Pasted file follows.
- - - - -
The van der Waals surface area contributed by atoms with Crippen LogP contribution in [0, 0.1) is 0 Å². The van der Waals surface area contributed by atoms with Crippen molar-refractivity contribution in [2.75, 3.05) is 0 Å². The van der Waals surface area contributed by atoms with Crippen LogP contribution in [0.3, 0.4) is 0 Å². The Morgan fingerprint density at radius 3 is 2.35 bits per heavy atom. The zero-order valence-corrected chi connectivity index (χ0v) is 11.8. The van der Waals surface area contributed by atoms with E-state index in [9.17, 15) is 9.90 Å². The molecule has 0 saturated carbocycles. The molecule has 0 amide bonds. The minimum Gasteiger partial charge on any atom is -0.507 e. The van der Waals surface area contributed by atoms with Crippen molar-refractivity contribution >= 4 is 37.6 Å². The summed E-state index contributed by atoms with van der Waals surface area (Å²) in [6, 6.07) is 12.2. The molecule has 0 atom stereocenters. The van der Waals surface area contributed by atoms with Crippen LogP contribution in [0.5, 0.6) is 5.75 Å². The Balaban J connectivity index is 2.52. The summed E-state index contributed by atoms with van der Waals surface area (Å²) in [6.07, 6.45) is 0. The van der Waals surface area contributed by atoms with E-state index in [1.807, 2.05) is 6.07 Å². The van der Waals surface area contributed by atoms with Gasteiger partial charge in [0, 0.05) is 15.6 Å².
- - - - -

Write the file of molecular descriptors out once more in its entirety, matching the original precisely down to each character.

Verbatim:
The van der Waals surface area contributed by atoms with Crippen LogP contribution in [0, 0.1) is 0 Å². The van der Waals surface area contributed by atoms with Crippen molar-refractivity contribution in [2.75, 3.05) is 0 Å². The van der Waals surface area contributed by atoms with Crippen LogP contribution in [0.3, 0.4) is 0 Å². The Morgan fingerprint density at radius 3 is 2.35 bits per heavy atom. The zero-order valence-corrected chi connectivity index (χ0v) is 11.8. The van der Waals surface area contributed by atoms with E-state index in [9.17, 15) is 9.90 Å². The molecule has 0 saturated carbocycles. The molecule has 0 amide bonds. The minimum Gasteiger partial charge on any atom is -0.507 e. The van der Waals surface area contributed by atoms with Crippen molar-refractivity contribution >= 4 is 37.6 Å². The summed E-state index contributed by atoms with van der Waals surface area (Å²) in [6, 6.07) is 12.2. The molecule has 0 atom stereocenters. The van der Waals surface area contributed by atoms with Crippen LogP contribution in [0.5, 0.6) is 5.75 Å². The Balaban J connectivity index is 2.52. The summed E-state index contributed by atoms with van der Waals surface area (Å²) in [6.07, 6.45) is 0. The van der Waals surface area contributed by atoms with E-state index in [1.807, 2.05) is 6.07 Å². The van der Waals surface area contributed by atoms with Gasteiger partial charge in [0, 0.05) is 15.6 Å².